Shady told me that nothing is wasted with a pig. The blood is used, also the trotters and chitterlings (intestines) and the head made into brawn, with the rest of the meat cut into different joints. After he'd cut it all up, Shady was always given a share, especially the chitterlings which he would take home to Grandma. Then you'd find her sitting in the woodshed which adjoined the cottage and she'd be cleaning and washing the chitterlings ready for cooking. With a variety of ingredients she would make faggots and get them ready for Saturday, when so many people would come to buy them that she could never make enough. Grandma's faggots were legendary.

At the end of the summer, usually the beginning of September, Dad always took his holiday and he and Mum joined us at Lambourn. One of the reasons they liked to go then was because the Lambourn flower show was held about that time. The flower show was always held in the cricket field along the Upper Lambourn Road. It was a large field bordered on one side by Lambourn Woods with trees all round the other sides. There was a beer tent run by Mr Bellinger, landlord of the Sawyer's Arms in the High Street, and two or three other marquees housing different showpieces. Besides the flower, fruit and vegetable, and craft exhibits there was also pony racing with betting, athletics in the afternoon and a dog show. Then there would be a fair with roundabouts and swings and all the other wotnots. During the evening the village band would arrive for dancing on the green to round off what was always, weather permitting, a truly enjoyable day.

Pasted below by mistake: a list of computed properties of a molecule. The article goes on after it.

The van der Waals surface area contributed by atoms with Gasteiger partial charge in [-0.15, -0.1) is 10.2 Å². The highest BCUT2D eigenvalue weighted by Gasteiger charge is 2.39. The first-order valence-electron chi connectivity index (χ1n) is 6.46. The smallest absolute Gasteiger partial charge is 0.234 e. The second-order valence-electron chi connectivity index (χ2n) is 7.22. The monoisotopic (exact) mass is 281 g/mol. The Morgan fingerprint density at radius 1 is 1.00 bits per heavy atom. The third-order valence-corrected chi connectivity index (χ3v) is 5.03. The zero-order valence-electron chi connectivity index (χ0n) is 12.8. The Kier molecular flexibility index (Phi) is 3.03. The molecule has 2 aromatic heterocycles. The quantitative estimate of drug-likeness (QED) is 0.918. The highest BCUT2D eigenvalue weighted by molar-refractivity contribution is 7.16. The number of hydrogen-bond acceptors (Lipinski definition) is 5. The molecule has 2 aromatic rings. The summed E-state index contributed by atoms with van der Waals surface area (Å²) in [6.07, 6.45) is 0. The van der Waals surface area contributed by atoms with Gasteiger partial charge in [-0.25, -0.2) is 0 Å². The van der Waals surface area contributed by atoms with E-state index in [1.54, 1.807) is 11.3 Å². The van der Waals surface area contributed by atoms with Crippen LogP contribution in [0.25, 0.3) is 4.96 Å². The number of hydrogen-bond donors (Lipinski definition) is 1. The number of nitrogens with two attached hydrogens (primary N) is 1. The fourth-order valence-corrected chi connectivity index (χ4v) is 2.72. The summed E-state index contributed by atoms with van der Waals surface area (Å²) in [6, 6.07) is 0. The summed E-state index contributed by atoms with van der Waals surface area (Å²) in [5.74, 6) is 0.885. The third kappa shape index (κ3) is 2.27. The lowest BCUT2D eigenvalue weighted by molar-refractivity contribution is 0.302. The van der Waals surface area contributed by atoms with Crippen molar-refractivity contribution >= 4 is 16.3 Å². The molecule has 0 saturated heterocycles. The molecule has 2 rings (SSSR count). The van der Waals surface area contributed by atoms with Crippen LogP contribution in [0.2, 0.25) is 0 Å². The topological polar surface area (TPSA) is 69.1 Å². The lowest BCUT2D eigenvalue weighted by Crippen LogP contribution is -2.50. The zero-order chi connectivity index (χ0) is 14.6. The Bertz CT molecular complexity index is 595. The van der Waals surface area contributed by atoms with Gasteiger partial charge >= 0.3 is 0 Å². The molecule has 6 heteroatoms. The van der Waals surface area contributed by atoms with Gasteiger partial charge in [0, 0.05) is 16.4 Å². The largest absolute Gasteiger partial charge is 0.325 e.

It's perhaps not surprising that when I was young I always had a tear in my eye when it was time for us to return to London. Each year it would be the same - Mum would be carrying a big bunch of flowers, Dad would be carrying the luggage, and Gert and I would be carrying the bags of fruit and veg from Grandma's garden.

['Vic: Lambeth to Lambourn' is 11.95 Plus p&p 1.50 and can be ordered from bookshops, on-line from Amazon or direct from the publisher: Plowright Press, PO Box 66, Warwick CV34 4XE. The ISBN is 0951696084]

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updated 27th November 2001